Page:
Anne Pasternak: Sure.... First we have to look at Creative Time’s mission, and I am very blessed to have been given a mission that is so relevant and exciting. Sometimes it seems that every arts organization’s mission reads exactly the same, but I really believe in ours. I really own it. When you take a look at the mission of presenting timely, groundbreaking art in the public realm, we are guided by three main values. Number one is that artistic experimentation matters; number two is that public spaces are spaces for creativity and freedom of expression, and should be insisted upon as such; and number three is that artists matter in society and should be contributing to the issues that are shaping our times. So we have this very great mission, and it allows us to undertake a lot of issue-based work without apology.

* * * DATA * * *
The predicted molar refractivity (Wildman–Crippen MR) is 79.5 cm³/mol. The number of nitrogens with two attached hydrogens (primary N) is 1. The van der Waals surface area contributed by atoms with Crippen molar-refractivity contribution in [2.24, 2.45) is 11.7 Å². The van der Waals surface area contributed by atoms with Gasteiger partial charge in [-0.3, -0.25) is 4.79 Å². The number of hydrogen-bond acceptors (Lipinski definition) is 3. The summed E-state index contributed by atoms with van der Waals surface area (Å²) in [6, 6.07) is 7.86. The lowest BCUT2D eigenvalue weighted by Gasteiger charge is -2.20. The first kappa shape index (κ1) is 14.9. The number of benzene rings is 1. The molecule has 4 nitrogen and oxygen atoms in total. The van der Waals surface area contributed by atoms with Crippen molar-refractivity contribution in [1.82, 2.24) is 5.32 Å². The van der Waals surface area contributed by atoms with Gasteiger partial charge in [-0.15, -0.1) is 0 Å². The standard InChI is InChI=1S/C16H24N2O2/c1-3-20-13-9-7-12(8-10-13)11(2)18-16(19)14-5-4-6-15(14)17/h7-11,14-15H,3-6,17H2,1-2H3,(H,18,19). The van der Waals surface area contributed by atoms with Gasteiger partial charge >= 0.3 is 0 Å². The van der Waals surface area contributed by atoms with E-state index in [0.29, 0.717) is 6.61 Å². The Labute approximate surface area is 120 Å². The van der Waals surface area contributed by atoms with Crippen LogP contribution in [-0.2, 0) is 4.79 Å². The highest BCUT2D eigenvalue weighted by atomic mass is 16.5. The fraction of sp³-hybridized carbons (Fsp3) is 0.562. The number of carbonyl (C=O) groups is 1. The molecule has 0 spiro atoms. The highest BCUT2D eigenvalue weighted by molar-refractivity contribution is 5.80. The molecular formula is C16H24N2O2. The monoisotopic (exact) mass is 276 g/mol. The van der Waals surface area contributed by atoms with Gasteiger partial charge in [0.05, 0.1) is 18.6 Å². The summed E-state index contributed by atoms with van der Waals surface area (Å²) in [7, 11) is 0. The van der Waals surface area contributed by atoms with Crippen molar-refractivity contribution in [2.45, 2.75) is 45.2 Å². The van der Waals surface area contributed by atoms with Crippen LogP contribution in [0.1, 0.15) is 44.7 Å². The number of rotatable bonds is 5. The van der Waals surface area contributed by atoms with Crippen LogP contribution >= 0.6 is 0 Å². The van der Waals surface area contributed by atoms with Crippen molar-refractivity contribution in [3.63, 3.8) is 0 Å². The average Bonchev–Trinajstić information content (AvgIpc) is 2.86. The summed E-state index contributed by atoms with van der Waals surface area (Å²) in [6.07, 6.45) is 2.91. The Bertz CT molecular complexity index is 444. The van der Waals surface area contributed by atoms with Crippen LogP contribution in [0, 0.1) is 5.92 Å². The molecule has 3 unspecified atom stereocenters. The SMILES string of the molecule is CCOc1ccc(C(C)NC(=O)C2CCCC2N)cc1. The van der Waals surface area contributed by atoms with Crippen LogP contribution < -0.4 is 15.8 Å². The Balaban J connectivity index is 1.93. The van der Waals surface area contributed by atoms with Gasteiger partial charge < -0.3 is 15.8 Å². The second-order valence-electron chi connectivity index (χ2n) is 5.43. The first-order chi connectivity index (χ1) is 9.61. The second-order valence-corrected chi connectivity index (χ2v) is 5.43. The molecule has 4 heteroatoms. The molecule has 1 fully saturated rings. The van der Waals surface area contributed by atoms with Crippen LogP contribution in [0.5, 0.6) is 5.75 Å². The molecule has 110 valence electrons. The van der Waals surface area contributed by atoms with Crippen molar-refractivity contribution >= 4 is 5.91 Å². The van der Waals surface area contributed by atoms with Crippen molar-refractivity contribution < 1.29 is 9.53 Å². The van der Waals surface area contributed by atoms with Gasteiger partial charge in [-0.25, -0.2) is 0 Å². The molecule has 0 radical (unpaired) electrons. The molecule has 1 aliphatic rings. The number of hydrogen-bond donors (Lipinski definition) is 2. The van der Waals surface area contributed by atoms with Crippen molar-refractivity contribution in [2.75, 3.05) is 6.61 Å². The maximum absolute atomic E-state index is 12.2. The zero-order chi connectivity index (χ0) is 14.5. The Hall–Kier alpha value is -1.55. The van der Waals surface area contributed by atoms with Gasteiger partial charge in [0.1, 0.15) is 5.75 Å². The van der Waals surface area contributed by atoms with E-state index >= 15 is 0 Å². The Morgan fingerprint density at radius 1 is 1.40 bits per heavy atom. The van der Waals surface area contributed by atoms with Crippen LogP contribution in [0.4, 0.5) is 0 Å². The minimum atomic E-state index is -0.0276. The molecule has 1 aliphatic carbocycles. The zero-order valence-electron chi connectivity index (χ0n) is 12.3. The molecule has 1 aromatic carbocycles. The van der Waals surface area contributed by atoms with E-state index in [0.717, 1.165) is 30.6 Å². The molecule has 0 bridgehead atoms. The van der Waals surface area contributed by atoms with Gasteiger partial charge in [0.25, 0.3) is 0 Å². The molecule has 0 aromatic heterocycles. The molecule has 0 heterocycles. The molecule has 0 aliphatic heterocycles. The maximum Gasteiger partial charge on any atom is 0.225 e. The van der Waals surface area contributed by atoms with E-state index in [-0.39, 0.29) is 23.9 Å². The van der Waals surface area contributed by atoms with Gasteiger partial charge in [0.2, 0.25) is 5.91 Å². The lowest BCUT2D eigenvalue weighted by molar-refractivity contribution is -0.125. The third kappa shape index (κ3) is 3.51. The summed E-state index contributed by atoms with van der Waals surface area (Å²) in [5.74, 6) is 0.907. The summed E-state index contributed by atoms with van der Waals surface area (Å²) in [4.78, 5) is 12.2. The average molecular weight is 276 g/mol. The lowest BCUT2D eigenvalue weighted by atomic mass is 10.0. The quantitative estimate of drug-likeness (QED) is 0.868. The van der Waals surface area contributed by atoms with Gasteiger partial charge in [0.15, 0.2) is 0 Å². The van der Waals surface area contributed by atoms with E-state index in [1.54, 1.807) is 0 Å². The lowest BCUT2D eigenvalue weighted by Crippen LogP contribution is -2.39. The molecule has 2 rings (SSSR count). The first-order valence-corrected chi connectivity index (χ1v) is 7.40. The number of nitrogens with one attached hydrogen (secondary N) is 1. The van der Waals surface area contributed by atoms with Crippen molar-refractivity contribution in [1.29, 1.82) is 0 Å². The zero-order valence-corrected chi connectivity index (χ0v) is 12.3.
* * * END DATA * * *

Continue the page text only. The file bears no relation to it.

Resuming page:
In terms of your question about publics—the truth of the matter is that every single project that we work on has different publics. In fact, there is no such thing as audience; rather, there are people who comprise this thing called “audience,” but it is really unknowable or indefinable. While we hope that there is some consistency and a core of people that really care about Creative Time’s work, each project demands its own engagement process and gives us the opportunity to connect with new audiences. For example, when we worked in Coney Island, we needed to work with arcade owners who may have ties to the Italian and Russian Mobs, as well as the self-acclaimed freak community in addition to the general public that uses Coney Island for weekend vacations. These communities demand different types of engagement and marketing. So for every project that we do, we try and think about who the various audiences may be—it’s an impossible project to succeed with, really, especially for a staff of ten with very limited marketing resources, but we try to channel our energies in the most effective and ethical ways we can. Some projects require very specific outreach. Paul Chan’s Waiting for Godot in New Orleans (2007) required a grassroots, hands-on approach—showing up day-to-day, knocking on doors, being there, and being helpful to residents of the community. On other occasions, the artwork is thrust upon people without apology. It depends all on the nature of the project and the artist’s intent.